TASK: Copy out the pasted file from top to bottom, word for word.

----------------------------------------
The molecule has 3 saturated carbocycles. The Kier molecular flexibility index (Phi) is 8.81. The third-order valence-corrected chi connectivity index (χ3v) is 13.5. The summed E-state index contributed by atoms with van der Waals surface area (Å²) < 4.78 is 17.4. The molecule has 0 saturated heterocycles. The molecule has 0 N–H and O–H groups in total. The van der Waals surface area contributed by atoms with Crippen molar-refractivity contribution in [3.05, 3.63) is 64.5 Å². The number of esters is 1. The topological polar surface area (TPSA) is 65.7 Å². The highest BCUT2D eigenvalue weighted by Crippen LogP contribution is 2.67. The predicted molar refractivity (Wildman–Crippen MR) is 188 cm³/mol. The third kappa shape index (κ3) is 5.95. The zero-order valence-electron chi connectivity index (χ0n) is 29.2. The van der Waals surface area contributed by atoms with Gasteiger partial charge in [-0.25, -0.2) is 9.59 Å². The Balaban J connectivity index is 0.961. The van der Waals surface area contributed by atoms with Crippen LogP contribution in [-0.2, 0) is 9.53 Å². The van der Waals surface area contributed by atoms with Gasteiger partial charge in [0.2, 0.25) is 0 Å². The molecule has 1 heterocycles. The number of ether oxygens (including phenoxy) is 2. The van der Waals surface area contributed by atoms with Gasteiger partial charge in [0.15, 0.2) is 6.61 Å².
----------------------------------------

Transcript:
The molecule has 3 saturated carbocycles. The Kier molecular flexibility index (Phi) is 8.81. The third-order valence-corrected chi connectivity index (χ3v) is 13.5. The summed E-state index contributed by atoms with van der Waals surface area (Å²) < 4.78 is 17.4. The molecule has 0 saturated heterocycles. The molecule has 0 N–H and O–H groups in total. The van der Waals surface area contributed by atoms with Crippen molar-refractivity contribution in [3.05, 3.63) is 64.5 Å². The number of esters is 1. The topological polar surface area (TPSA) is 65.7 Å². The highest BCUT2D eigenvalue weighted by Crippen LogP contribution is 2.67. The predicted molar refractivity (Wildman–Crippen MR) is 188 cm³/mol. The third kappa shape index (κ3) is 5.95. The zero-order valence-electron chi connectivity index (χ0n) is 29.2. The van der Waals surface area contributed by atoms with Gasteiger partial charge in [-0.25, -0.2) is 9.59 Å². The Balaban J connectivity index is 0.961. The van der Waals surface area contributed by atoms with Crippen LogP contribution in [-0.2, 0) is 9.53 Å². The van der Waals surface area contributed by atoms with Gasteiger partial charge in [0.2, 0.25) is 0 Å². The molecule has 1 heterocycles. The number of ether oxygens (including phenoxy) is 2. The van der Waals surface area contributed by atoms with Gasteiger partial charge in [0.15, 0.2) is 6.61 Å².